The best bit of all this is that she got home from school and declared that she 'hates the stupid socks', they're really uncomfortable. Boom! In our house clothing that has labels or is itchy or that is just plain wrong comes in for very swift judgement.
Prior to this morning's foray into complicated sexual politics, about a week or so ago I had yet another surreal conversation but with my son. My son is 11 but socially and emotionally much younger. The kids' dad has a wonderful carer. I was hiding at the top of the house trying to do some work. I popped down to make a brew or some such and S, the wonderful carer, looked more than a little traumatised. She explained that there had been a situation with my son and that she hadn't been sure how to react and hadn't wanted to embarrass him.
The situation was that they had been in the living room together when he had engaged in some 'sexy dancing' that involved cavorting with the TV remote control and humping the sofa cushions. I resisted the urge to throw myself to the floor sobbing and beg S not to leave because I will die without her and instead aimed for a constructive conversation with my son to try and figure out what the 'sexy dancing' was all about.
This is one of the many respects in which my son is extremely vulnerable, he will confess to literally anything. Especially if he doesn't understand the question or doesn't know what's going on. He kind of guesses because he wants to please whoever is asking the questions.
Using my expert line of questioning (yeah, it wasn't great), I was trying to figure out if he'd watched something inappropriate. We have parental controls on everything but he is an accomplished hacker. I explained to him that he wasn't in trouble and I wasn't cross with him but that I do need to know what he's been watching so that I can help him to stay safe. All drawing a blank or rather eliciting confessions of guilt for an unsolved 1973 bank robbery.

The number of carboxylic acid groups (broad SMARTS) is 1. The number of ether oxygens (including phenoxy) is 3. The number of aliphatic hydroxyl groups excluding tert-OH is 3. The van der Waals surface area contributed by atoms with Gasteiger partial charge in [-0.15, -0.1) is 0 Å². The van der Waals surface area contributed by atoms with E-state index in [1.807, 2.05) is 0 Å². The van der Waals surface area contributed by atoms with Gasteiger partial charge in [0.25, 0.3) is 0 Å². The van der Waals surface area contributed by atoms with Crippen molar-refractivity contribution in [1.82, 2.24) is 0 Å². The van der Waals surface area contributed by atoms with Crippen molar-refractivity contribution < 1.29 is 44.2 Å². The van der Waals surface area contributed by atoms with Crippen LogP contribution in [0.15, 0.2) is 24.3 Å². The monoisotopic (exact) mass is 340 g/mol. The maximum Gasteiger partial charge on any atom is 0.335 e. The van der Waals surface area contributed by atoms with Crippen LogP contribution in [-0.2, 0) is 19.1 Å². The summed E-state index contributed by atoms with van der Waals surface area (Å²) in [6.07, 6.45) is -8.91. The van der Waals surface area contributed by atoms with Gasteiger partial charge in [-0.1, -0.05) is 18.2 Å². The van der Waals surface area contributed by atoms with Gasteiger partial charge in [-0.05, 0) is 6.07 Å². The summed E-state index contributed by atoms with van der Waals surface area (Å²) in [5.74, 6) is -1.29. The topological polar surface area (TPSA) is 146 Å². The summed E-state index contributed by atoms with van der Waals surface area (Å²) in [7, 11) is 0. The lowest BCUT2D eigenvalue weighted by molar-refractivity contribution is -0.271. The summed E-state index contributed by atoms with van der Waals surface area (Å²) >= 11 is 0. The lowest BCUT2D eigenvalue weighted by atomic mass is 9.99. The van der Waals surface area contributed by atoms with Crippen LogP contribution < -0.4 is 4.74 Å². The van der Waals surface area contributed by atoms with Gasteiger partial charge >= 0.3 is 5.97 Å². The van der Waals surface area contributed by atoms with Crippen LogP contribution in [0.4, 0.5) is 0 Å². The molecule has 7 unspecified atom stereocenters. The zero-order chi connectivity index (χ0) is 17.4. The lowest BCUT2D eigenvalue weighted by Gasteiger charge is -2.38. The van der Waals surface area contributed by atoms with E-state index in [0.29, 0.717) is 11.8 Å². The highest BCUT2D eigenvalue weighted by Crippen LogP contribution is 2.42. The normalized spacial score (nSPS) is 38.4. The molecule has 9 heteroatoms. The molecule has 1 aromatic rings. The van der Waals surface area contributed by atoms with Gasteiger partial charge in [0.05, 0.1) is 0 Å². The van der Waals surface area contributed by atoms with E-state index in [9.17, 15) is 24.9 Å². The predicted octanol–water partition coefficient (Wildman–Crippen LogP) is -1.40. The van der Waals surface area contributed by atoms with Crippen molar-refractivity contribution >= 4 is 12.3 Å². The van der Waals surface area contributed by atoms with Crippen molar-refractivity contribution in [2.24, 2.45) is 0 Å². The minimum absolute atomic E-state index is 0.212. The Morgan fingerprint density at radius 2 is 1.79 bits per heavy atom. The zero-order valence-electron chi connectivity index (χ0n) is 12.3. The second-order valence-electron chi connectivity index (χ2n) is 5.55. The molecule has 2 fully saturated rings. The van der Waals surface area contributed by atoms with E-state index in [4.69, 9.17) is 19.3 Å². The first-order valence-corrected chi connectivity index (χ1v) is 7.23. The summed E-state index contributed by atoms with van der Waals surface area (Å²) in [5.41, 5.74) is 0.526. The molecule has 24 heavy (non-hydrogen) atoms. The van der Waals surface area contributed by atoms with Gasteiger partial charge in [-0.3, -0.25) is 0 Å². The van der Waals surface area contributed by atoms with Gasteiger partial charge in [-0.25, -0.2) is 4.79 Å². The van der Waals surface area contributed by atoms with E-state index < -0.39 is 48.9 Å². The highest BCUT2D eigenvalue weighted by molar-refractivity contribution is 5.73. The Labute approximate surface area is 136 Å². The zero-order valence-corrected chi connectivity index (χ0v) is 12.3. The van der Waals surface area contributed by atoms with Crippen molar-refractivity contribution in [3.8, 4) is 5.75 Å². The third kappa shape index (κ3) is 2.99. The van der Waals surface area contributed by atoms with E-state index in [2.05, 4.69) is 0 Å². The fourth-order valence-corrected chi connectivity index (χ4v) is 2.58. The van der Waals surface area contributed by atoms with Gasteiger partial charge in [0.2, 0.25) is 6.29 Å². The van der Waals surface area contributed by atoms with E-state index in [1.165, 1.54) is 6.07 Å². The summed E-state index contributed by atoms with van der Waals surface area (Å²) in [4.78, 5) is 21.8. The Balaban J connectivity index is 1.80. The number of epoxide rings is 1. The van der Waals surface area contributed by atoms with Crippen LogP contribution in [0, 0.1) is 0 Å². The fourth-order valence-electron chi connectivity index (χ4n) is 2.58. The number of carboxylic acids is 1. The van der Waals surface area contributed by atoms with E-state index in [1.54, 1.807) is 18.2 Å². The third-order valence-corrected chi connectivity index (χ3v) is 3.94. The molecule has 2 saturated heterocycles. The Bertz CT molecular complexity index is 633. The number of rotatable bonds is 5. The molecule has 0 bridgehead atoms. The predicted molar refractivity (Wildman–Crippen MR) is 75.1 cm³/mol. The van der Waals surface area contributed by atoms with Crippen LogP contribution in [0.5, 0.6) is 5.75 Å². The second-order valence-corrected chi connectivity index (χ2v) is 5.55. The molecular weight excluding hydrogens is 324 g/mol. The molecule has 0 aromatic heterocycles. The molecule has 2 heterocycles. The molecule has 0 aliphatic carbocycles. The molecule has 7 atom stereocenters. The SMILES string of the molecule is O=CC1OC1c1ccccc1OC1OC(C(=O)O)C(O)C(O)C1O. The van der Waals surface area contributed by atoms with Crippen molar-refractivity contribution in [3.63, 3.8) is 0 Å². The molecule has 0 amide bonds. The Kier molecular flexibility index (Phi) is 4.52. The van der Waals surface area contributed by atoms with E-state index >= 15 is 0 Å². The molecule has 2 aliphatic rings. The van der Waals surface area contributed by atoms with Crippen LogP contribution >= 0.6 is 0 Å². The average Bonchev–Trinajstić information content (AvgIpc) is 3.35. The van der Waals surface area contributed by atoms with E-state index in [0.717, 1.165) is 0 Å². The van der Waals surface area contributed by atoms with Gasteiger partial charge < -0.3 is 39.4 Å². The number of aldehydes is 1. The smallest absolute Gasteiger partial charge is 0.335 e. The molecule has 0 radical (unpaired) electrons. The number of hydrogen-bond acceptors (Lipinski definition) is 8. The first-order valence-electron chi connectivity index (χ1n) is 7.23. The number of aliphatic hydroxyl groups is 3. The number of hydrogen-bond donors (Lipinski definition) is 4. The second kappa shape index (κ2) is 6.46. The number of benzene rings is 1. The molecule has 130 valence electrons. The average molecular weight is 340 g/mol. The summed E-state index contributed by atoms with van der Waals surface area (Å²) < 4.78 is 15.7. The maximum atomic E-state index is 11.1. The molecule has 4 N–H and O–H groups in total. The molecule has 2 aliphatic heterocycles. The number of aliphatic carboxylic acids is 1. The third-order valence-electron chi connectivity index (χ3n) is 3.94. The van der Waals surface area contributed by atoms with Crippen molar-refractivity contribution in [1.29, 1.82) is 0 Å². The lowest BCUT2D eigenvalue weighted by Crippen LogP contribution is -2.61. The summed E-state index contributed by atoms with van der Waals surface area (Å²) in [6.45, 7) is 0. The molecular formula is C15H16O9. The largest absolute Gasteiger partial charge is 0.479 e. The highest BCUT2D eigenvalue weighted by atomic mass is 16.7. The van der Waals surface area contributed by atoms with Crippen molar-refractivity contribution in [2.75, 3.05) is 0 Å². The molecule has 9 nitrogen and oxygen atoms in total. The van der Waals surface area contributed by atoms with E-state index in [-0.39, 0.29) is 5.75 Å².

I changed course and began to explain that when people go through puberty they might find that they want to 'explore' themselves and this is completely normal and you just need to do it in your room, not in the living room and it's not a spectator sport so no need for S to be watching. My son was looking more and more horrified by the moment and was very emphatic about not wanting to do puberty. Frankly, I don't blame him.
So, I was no further forward in my quest to uncover the source of the 'sexy dancing'. My daughter had joined us at some point in the proceedings, never one to miss out on something interesting. S meanwhile had a scroll through his browser history on his tablet - Nicki chuffing Minaj. I explained that Nicki Minaj is acting in her music videos and how she dances isn't appropriate dancing for at school, for example. I'm so looking forward to the day the head (who fortunately is wonderful) at his school asks to have a word with me about my son twerking and worse. At this point my daughter chips in with, 'well she is the queen of rap'.
And this is why the pornification of mainstream culture can just get in the bin.